Moon’s about-face dents hopes of thaw in Japan-ROK ties

South Korean President Moon Jae-in’s decision not to visit Japan for the Tokyo Olympics has dented chances of an improvement in bilateral ties. Prime Minister Yoshihide Suga and Moon had been expected to have their first in-person summit during the visit.

After the announcement on Monday that Moon had scrapped plans to visit Japan, Suga indicated that he would continue to seek ways to improve bilateral relations.

“The South Korean side said it hoped for the success of the Tokyo Olympics and Paralympics when it made the announcement. I think it’s important to note that,” Suga said to reporters at the prime minister’s office.

The two countries have not held an official summit since December 2019 because of outstanding issues regarding former so-called comfort women and South Korean court rulings on former requisitioned workers from the Korean Peninsula, among others.

The Japanese government had hoped the summit would lead to a thaw in relations even if it did not produce any concrete results and play a part in Olympic diplomacy, which has been curtailed due to the COVID-19 pandemic.

The Japanese government believes Seoul hardened its position after the publication of controversial remarks made by the deputy chief of mission of Japan to South Korea Hirohisa Soma to local media. Soma, who reportedly characterized Moon’s stance on Japan as “self-righteous” and “masturbatory,” was swiftly removed from his post.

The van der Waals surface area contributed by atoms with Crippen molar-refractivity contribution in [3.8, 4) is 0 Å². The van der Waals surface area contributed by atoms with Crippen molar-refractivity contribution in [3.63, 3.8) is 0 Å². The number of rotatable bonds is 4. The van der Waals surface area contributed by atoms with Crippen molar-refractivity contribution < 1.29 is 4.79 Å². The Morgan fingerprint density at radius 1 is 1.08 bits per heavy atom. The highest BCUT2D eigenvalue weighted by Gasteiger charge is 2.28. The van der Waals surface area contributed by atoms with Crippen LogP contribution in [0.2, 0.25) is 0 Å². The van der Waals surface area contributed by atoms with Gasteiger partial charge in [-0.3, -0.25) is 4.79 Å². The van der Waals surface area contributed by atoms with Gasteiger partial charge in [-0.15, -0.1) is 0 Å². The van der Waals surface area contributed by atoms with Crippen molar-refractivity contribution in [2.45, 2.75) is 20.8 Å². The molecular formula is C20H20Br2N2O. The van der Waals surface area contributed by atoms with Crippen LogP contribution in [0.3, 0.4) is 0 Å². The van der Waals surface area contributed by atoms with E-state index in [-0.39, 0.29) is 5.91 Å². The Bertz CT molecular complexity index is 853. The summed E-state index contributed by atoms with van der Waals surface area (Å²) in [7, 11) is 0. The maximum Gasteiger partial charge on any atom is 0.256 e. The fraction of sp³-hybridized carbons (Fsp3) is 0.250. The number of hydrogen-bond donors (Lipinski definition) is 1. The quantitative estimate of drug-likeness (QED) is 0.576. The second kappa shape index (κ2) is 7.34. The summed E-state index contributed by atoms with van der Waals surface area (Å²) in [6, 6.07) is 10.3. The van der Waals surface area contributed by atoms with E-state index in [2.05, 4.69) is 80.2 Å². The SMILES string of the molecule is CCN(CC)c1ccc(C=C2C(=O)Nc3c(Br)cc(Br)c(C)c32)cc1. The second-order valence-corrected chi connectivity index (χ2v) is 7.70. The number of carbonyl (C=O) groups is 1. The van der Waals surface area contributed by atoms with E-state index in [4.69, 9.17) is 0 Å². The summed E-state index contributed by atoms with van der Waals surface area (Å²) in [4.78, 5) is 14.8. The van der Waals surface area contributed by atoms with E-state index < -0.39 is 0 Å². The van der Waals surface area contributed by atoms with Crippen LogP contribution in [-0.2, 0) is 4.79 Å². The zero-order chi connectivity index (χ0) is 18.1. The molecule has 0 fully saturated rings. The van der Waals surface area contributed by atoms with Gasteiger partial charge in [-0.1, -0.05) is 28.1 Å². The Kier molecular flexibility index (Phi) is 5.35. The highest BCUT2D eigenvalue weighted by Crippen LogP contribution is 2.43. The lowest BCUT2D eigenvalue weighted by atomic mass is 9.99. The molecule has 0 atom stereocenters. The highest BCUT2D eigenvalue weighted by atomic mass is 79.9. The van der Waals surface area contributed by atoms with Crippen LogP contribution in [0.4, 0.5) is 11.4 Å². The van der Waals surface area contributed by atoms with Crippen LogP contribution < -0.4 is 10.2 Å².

“Until Sunday, there had been a 90% chance of [the summit] taking place, but the atmosphere changed drastically on Monday,” said a senior Japanese government official.

A priority for Seoul is getting Japan to lift tough export controls. According to a South Korean government official, the Moon administration had hoped to win a concession during the summit.

The Moon administration might have thought it would be able to suppress criticism of Japan in South Korea if it could achieve a result on export controls, even if it had to compromise to a certain extent on such issues as former requisitioned workers.

However, Japan has maintained its position that South Korean court rulings ordering the Japanese government to pay compensation to former so-called comfort women and Japanese companies to pay compensation to the former requisitioned workers are both in violation of international law.

A senior Foreign Affairs Ministry official said South Korea must comply with international law before bilateral relations can improve.

According to a South Korean government official, Seoul on Monday scrapped plans for the summit as it did not expect to win a concession from Japan on the export control issue.